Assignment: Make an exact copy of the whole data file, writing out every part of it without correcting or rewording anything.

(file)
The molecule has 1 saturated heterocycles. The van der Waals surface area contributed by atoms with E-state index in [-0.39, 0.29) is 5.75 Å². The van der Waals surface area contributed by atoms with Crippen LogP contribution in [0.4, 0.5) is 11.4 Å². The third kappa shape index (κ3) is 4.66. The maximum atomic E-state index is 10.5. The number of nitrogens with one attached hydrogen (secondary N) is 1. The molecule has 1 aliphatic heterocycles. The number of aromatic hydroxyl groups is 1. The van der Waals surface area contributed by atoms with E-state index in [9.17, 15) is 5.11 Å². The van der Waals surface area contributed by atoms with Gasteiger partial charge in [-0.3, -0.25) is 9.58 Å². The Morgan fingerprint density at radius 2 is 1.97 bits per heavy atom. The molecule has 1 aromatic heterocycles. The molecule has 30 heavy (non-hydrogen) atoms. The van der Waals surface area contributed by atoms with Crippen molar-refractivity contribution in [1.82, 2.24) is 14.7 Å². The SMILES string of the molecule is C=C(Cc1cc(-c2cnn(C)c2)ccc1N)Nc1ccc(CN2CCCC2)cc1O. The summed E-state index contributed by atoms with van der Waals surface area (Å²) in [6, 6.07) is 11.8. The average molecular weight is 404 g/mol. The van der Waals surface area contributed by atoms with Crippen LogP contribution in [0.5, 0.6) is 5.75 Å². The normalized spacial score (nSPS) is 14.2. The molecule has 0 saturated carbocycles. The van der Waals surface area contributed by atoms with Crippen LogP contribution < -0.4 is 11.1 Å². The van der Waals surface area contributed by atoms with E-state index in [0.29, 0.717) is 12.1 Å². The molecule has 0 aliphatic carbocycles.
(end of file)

The molecule has 1 saturated heterocycles. The van der Waals surface area contributed by atoms with E-state index in [-0.39, 0.29) is 5.75 Å². The van der Waals surface area contributed by atoms with Crippen LogP contribution in [0.4, 0.5) is 11.4 Å². The third kappa shape index (κ3) is 4.66. The maximum atomic E-state index is 10.5. The number of nitrogens with one attached hydrogen (secondary N) is 1. The molecule has 1 aliphatic heterocycles. The number of aromatic hydroxyl groups is 1. The van der Waals surface area contributed by atoms with E-state index in [9.17, 15) is 5.11 Å². The van der Waals surface area contributed by atoms with Gasteiger partial charge in [-0.3, -0.25) is 9.58 Å². The Morgan fingerprint density at radius 2 is 1.97 bits per heavy atom. The molecule has 1 aromatic heterocycles. The molecule has 30 heavy (non-hydrogen) atoms. The van der Waals surface area contributed by atoms with Crippen molar-refractivity contribution in [1.82, 2.24) is 14.7 Å². The SMILES string of the molecule is C=C(Cc1cc(-c2cnn(C)c2)ccc1N)Nc1ccc(CN2CCCC2)cc1O. The summed E-state index contributed by atoms with van der Waals surface area (Å²) in [6, 6.07) is 11.8. The average molecular weight is 404 g/mol. The van der Waals surface area contributed by atoms with Crippen LogP contribution in [0.5, 0.6) is 5.75 Å². The normalized spacial score (nSPS) is 14.2. The molecule has 0 saturated carbocycles. The van der Waals surface area contributed by atoms with Crippen LogP contribution < -0.4 is 11.1 Å². The van der Waals surface area contributed by atoms with E-state index in [0.29, 0.717) is 12.1 Å². The molecule has 0 aliphatic carbocycles.